Academic journal article The Geographical Review

American Roads, Roadside America

Academic journal article The Geographical Review

American Roads, Roadside America

Article excerpt

Not only is the Road one of the great human institutions because it is fundamental to social existence, but also because its varied effect appears in every department of the State. It is the Road which determines the sites of many cities and the growth and nourishment of all. It is the Road which gives its frame-work to all economic development. It is the Road which is the channel of all trade and, what is more important, of all ideas. In its most humble function it is a necessary guide without which progress from place to place would be a ceaseless experiment; it is a sustenance without which organized society would be impossible; thus . . . the Road moves and controls all history.

- Hilaire Belloc, The Road, 1923

The point is to drive. All this creates a new experience of space, and, at the same time, a new experience of the whole social system. All you need to know about American society can be gleaned from an anthropology of its driving behaviour. Drive ten thousand miles across America and you will know more about the country than all the institutes of sociology and political science put together.

- Jean Baudrillard, America, 1989

Although more than six decades separate these epigraphs, they reinforce one another. Hilaire Belloc's road begins as a geographical entity, a linear route of passage linking settlements to resources and enabling circulation, interchange, and the flow of ideas from place to place. This road harbors spatial, historical, and social dimensions. It is the basis for "civilized" modern existence. Jean Baudrillard's road is a window into the soul of an America that has embraced mass production and the resulting mass consumption. To understand what America has become, one should study the road and the kinds of places and behaviors it has nurtured. The road is a trope for social and economic life in the United States; it reflects what Americans hold to be important and central to our being.

Great, long-distance roads have powerfully influenced the process whereby people shape places and conduct their lives. Historically, people moving along such a road carried commodities and ideas and distributed them along its length. Travelers incorporated images, impressions, and ideas from the settlements and countryside they encountered on and along the road and found that what they learned about distant places invested them with the authority of knowledge. And, because influence was seen to derive at least in part from familiarity with outside phenomena, those who wished to acquire such influence had to travel to learn about things and places outside (Helms 1988, 12-13). Together, the road and the roadside became a didactic marketplace where knowledge - in its largest sense - could be delivered or exchanged.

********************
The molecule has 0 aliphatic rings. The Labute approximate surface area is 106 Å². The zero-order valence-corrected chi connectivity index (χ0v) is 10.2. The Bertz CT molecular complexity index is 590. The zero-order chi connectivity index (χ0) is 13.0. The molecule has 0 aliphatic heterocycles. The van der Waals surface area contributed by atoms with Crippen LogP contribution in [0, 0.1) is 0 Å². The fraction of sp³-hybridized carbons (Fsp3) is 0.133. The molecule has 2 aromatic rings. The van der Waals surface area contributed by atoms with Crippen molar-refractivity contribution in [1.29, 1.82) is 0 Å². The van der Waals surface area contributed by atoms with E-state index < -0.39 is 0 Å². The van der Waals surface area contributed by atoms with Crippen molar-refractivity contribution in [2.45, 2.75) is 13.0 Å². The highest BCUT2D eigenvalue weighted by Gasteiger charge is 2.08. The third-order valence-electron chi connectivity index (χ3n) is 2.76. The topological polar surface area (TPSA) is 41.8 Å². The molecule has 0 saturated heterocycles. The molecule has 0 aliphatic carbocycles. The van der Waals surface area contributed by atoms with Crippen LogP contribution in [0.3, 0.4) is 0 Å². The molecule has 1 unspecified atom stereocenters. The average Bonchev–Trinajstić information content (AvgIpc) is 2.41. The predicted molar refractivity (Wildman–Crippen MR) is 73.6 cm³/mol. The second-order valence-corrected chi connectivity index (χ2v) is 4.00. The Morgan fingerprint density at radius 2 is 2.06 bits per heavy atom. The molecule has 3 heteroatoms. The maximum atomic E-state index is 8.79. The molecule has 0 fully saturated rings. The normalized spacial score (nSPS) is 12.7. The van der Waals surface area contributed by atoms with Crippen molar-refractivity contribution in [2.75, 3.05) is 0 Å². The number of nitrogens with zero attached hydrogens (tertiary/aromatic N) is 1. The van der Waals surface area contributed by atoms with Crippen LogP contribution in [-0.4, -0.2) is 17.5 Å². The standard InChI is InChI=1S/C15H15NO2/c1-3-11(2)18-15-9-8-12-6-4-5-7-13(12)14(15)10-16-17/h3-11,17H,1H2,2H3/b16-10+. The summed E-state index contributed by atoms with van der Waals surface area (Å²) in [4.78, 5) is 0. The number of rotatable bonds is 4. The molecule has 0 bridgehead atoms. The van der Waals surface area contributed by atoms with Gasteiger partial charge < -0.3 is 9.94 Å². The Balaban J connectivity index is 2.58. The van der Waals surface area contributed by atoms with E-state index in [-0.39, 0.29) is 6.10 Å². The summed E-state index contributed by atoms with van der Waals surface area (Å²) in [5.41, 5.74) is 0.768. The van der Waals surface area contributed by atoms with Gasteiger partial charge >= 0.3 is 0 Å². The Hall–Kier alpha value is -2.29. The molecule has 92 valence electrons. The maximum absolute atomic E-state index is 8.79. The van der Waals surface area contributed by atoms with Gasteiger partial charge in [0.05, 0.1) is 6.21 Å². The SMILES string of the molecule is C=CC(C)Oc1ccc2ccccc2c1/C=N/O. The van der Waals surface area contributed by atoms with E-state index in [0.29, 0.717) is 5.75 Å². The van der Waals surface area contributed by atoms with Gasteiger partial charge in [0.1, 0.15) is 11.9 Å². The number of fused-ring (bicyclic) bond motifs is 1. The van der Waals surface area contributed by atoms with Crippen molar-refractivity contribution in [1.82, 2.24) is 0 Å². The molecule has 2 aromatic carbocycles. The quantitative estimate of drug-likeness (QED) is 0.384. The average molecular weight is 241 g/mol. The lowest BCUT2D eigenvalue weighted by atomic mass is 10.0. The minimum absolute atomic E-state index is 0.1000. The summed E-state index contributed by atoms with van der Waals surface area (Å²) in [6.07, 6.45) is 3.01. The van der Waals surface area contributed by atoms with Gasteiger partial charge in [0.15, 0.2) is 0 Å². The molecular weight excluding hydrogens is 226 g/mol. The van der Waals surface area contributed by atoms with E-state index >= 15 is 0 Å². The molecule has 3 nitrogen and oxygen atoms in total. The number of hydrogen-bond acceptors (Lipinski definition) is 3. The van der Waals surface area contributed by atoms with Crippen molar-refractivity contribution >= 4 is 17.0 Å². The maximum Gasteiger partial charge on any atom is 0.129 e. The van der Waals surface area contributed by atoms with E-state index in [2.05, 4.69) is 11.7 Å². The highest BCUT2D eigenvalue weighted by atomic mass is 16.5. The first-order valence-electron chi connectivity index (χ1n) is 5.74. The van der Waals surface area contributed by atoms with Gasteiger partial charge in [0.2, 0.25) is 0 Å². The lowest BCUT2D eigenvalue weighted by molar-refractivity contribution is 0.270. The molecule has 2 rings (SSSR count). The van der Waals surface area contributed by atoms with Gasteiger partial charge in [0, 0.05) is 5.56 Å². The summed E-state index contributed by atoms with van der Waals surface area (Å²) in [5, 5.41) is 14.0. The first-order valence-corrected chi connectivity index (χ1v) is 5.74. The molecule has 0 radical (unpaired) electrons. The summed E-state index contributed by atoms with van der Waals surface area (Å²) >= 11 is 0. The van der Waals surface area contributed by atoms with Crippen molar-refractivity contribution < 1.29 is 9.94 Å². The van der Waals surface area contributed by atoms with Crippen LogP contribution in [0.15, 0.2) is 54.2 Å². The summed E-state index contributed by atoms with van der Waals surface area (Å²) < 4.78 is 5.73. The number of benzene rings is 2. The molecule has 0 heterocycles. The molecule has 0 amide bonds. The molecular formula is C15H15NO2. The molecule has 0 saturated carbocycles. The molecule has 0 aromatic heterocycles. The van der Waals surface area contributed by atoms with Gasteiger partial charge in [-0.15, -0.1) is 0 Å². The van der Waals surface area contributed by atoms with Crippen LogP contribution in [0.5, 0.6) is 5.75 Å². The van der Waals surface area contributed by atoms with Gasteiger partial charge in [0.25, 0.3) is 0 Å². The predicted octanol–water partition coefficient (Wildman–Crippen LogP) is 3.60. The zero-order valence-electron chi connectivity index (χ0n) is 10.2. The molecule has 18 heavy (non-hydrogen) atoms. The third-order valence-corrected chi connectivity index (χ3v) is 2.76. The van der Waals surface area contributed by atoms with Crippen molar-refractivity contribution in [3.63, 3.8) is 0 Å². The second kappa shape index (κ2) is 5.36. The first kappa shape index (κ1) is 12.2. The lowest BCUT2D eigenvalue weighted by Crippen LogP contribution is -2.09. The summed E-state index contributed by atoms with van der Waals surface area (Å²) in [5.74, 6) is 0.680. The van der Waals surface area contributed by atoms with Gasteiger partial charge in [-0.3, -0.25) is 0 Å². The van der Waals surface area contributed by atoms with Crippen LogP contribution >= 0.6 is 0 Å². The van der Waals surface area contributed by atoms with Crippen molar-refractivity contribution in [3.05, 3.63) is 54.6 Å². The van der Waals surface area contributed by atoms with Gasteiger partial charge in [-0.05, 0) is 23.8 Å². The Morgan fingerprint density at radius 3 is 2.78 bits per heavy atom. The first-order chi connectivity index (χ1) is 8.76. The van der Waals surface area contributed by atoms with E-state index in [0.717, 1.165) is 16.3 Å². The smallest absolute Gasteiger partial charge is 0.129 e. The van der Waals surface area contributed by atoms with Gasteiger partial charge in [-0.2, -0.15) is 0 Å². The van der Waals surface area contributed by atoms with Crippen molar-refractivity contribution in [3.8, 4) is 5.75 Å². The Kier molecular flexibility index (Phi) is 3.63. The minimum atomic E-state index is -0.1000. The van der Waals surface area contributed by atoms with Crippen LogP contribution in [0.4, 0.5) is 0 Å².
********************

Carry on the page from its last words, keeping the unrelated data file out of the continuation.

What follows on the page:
The roadside is always created after the road itself, and the manner of travel along the road influences the pattern the roadside will follow. The roadside, however, reciprocally enables travel along the road - as wayside inns and taverns accommodated nineteenth-century travelers, for example. Therefore, we must recognize that the geographical, social, and political processes that underwrite the making and use of both roads and roadsides are interrelated. One provides context for the other, so neither can be defined, described, or understood in isolation.

The road and the countryside linked to it by direct or visual access constitute a cultural landscape that is never value free. Both in the selection of its character - direction, destination, capacity, and visual qualities, among many others - and in the manner in which people choose to represent it, the landscape of the road captures and mediates social and political relationships of the human world (Daniels and Cosgrove 1988, 1).

Roads are as much social as physical constructions. Road building requires the will of a polity and the collaboration of laborers; the scale of the project is beyond any individual undertaking. …

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